Repetitive DNA sequences in the immunoglobulin switch μ region form RNA-containing secondary structures and undergo hypermutation by activation-induced deaminase (AID). To examine how DNA structure affects transcription and hypermutation, we mapped the position of RNA polymerase II molecules and mutations across a 5-kb region spanning the intronic enhancer to the constant μ gene. For RNA polymerase II, the distribution was determined by nuclear run-on and chromatin immunoprecipitation assays in B cells from uracil-DNA glycosylase (UNG)-deficient mice stimulated ex vivo. RNA polymerases were found at a high density in DNA flanking both sides of a 1-kb repetitive sequence that forms the core of the switch region. The pileup of polymerases was similar in unstimulated and stimulated cells from Ung- /- and Aid- /- Ung- /- mice but was absent in cells from mice with a deletion of the switch region. For mutations, DNA was sequenced from Ung- /- B cells stimulated in vivo. Surprisingly, mutations of A nucleotides, which are incorporated by DNA polymerase η, decreased 10-fold before the repetitive sequence, suggesting that the polymerase was less active in this region. We propose that altered DNA structure in the switch region pauses RNA polymerase II and limits access of DNA polymerase η during hypermutation.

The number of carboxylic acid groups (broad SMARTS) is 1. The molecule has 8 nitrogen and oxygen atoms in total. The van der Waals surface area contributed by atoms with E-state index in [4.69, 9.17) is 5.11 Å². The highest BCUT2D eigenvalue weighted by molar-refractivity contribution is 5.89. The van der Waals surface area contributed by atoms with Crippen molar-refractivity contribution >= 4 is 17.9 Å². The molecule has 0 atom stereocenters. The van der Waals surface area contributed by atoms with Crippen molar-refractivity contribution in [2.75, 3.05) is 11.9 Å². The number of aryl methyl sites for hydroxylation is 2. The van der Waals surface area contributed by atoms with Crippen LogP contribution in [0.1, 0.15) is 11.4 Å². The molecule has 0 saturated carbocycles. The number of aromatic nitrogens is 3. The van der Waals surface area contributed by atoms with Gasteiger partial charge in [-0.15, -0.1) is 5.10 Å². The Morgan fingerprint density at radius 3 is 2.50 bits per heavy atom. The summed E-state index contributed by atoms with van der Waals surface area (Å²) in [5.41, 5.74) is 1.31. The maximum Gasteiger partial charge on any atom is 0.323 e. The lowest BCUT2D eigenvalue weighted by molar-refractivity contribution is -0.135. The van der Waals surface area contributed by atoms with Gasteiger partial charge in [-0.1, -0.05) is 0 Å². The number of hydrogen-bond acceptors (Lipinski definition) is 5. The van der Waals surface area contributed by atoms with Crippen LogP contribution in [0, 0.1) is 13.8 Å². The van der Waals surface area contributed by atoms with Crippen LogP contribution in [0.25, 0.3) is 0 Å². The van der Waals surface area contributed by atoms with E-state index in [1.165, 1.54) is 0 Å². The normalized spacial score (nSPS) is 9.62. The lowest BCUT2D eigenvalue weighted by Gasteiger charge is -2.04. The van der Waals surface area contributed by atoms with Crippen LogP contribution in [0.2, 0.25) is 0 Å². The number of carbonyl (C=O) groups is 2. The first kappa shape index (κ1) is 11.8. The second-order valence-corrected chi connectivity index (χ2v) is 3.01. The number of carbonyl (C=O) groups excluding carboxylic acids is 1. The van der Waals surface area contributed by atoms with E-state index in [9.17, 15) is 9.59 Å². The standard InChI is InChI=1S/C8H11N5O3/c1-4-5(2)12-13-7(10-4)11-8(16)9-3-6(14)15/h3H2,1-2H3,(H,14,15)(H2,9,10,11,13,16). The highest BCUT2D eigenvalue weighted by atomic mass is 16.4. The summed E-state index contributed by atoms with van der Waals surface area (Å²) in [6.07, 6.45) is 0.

ASJC Scopus subject areas
- Immunology and Allergy